In which an author who previously wowed me leaves me wanting
Title: The Distant Hours
Author: Kate Morton
What it’s about: When Edie’s mother receives a letter from Juniper Blythe, it arrives almost fifty years too late. Juniper’s letter is one of a few that got lost in the mail during World War II, and only now have the letters been delivered through a quirk in the postal service. But Edie is surprised to see her mother’s strong reaction when she opens the letter, and even more surprised to learn who Juniper is. Edie discovers that her mother spent part of the war in the countryside, taken into Milderhurst Castle by the three Sisters Blythe. Glimpsing this hidden chapter of her mother’s life, Edie becomes obsessed with learning more about the castle and the sisters, especially when she discovers who their father is—Raymond Blythe, author of the children’s classic The Mud Man, the story that first got Edie interested in writing and set her on the path to becoming an editor. As Edie meets the sisters, she begins to discover secrets long buried, about her mother, the sisters, the castle, and the origins of The Mud Man.
About a year ago I picked up Kate Morton’s The Forgotten Garden and found myself lost in a gothic mystery that was both delightful and surprising. I say surprising because I hadn’t expected much from the book—I picked it up at an airport bookstore in an hour of need—so the payoff was all the sweeter. I noticed two books of equal girth that also carried Ms. Morton’s name and mentally filed them away (or added them to my Goodreads queue) for a future read.
I’m sorry to say that my second encounter with Ms. Morton left me more than a little disappointed. In fact, though The Distant Hours seemed like it would have many of the same characteristics as Morton’s earlier work, they were almost entirely absent from this book. The Distant Hours felt under-crafted and under-thought, with paper-thin characters and a heavy-handed delivery. It’s all the more surprising because I described The Forgotten Garden as finely crafted, with a light touch of symbolism. The Distant Hours is the opposite. Edie is a clunky narrator with no apparent personality and her voice often drew me out of the narrative with references to “what she’d learn later” or things she “wished she could have known then.” She has no personality of her own and her mother’s connection to the castle is never properly exploited.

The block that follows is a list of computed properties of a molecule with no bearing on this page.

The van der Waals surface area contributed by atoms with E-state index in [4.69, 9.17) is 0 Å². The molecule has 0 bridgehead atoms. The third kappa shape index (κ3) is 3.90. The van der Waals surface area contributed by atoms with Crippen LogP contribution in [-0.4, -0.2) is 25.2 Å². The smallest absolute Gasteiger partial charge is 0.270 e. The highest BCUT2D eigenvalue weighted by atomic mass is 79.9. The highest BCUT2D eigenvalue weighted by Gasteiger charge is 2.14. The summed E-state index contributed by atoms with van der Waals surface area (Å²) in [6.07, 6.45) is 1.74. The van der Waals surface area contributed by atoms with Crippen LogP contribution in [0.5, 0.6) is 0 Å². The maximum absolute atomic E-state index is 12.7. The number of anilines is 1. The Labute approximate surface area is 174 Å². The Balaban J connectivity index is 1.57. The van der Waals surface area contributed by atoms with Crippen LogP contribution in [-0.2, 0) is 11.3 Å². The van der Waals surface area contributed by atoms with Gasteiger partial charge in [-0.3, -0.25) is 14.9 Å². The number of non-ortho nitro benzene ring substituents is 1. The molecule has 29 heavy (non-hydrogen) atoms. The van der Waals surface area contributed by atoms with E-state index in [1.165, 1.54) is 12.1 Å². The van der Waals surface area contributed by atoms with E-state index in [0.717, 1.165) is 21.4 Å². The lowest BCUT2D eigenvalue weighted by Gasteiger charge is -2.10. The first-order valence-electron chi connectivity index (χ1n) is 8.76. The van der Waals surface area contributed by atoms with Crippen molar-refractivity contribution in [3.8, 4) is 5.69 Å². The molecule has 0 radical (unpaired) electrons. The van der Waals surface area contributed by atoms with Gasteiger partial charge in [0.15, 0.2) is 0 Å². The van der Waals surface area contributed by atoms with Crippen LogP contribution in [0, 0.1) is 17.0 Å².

Instead of developing the ostensible main character, the book focuses on the three sisters and Edie becomes just a set of eyes, an outsider stand-in for the reader who does a lot of telling instead of showing. Morton wants to deliver a mystery, to make us wonder about how these three women came to spend their entire lives in a decaying castle. But the “mystery” of it all is laid on so thick that we learn next to nothing about the characters until the final act. By then, I cared little for Saffy and Percy Blythe or the origins of the mysterious Mud Man. These people even edit their own thoughts to keep us from discovering their secrets (which, by the way, are not even that scandalous or surprising). The only one with any semblance of depth was Juniper Blythe, who had some vivacity in her early appearances in the novel as a young girl, but is rendered into a Jane Eyre Bertha-esque specter in Edie’s present-day interactions with her. As Morton keeps us from the secrets, whole chapters end up feeling like treading water. I kept telling myself there’d be some kind of shocking payoff, but there wasn’t. t can hardly believe the same person wrote both these books.
Would I recommend? The Distant Hours was a real disappointment to me. I’d certainly recommend The Forgotten Garden (I even consulted some others who had read that book to be sure it was as good as I remembered. I started to doubt myself after reading this one. They assured me I had not lost my mind or taste in books.) But my advice is to skip The Distant Hours. It’s not a good reflection of Ms. Morton’s talent.